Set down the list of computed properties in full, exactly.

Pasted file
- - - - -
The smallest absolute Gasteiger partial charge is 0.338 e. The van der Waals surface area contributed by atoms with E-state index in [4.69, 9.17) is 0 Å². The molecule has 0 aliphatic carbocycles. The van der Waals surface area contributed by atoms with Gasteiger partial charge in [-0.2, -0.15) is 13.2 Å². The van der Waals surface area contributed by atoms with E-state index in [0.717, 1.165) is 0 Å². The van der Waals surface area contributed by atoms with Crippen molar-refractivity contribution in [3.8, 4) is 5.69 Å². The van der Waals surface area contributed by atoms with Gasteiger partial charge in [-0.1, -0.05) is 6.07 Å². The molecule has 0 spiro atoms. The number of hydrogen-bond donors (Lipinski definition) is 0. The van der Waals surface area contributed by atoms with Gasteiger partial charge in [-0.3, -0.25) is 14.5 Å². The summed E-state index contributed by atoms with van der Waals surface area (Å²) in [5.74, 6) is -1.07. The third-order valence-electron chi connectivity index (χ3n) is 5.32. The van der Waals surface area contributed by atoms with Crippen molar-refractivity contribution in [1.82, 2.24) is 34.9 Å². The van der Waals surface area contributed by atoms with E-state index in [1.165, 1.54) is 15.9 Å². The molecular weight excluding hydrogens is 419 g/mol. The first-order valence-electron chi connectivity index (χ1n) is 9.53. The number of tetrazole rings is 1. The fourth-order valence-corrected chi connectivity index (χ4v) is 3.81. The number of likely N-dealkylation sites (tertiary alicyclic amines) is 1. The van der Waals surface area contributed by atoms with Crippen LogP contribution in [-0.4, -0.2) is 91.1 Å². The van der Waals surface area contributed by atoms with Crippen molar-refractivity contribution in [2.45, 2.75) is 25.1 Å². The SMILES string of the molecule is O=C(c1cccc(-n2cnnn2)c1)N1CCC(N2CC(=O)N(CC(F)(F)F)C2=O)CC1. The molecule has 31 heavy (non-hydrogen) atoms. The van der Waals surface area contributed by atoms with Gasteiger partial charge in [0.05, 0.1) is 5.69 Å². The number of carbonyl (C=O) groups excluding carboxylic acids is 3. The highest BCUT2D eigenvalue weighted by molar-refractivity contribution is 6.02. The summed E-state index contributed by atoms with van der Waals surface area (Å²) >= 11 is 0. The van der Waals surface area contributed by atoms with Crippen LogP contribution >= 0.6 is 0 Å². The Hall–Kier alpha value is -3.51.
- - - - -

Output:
The smallest absolute Gasteiger partial charge is 0.338 e. The van der Waals surface area contributed by atoms with E-state index in [4.69, 9.17) is 0 Å². The molecule has 0 aliphatic carbocycles. The van der Waals surface area contributed by atoms with Gasteiger partial charge in [-0.2, -0.15) is 13.2 Å². The van der Waals surface area contributed by atoms with E-state index in [0.717, 1.165) is 0 Å². The van der Waals surface area contributed by atoms with Crippen molar-refractivity contribution in [3.8, 4) is 5.69 Å². The van der Waals surface area contributed by atoms with Gasteiger partial charge in [-0.1, -0.05) is 6.07 Å². The molecule has 0 spiro atoms. The number of hydrogen-bond donors (Lipinski definition) is 0. The van der Waals surface area contributed by atoms with Gasteiger partial charge in [-0.3, -0.25) is 14.5 Å². The summed E-state index contributed by atoms with van der Waals surface area (Å²) in [5.74, 6) is -1.07. The third-order valence-electron chi connectivity index (χ3n) is 5.32. The van der Waals surface area contributed by atoms with Crippen molar-refractivity contribution in [1.82, 2.24) is 34.9 Å². The van der Waals surface area contributed by atoms with E-state index in [1.165, 1.54) is 15.9 Å². The molecular weight excluding hydrogens is 419 g/mol. The first-order valence-electron chi connectivity index (χ1n) is 9.53. The number of tetrazole rings is 1. The fourth-order valence-corrected chi connectivity index (χ4v) is 3.81. The number of likely N-dealkylation sites (tertiary alicyclic amines) is 1. The van der Waals surface area contributed by atoms with Crippen LogP contribution in [-0.4, -0.2) is 91.1 Å². The van der Waals surface area contributed by atoms with Crippen molar-refractivity contribution in [2.45, 2.75) is 25.1 Å². The SMILES string of the molecule is O=C(c1cccc(-n2cnnn2)c1)N1CCC(N2CC(=O)N(CC(F)(F)F)C2=O)CC1. The molecule has 31 heavy (non-hydrogen) atoms. The van der Waals surface area contributed by atoms with Gasteiger partial charge in [0.05, 0.1) is 5.69 Å². The number of carbonyl (C=O) groups excluding carboxylic acids is 3. The highest BCUT2D eigenvalue weighted by molar-refractivity contribution is 6.02. The summed E-state index contributed by atoms with van der Waals surface area (Å²) >= 11 is 0. The van der Waals surface area contributed by atoms with Crippen LogP contribution >= 0.6 is 0 Å². The Hall–Kier alpha value is -3.51.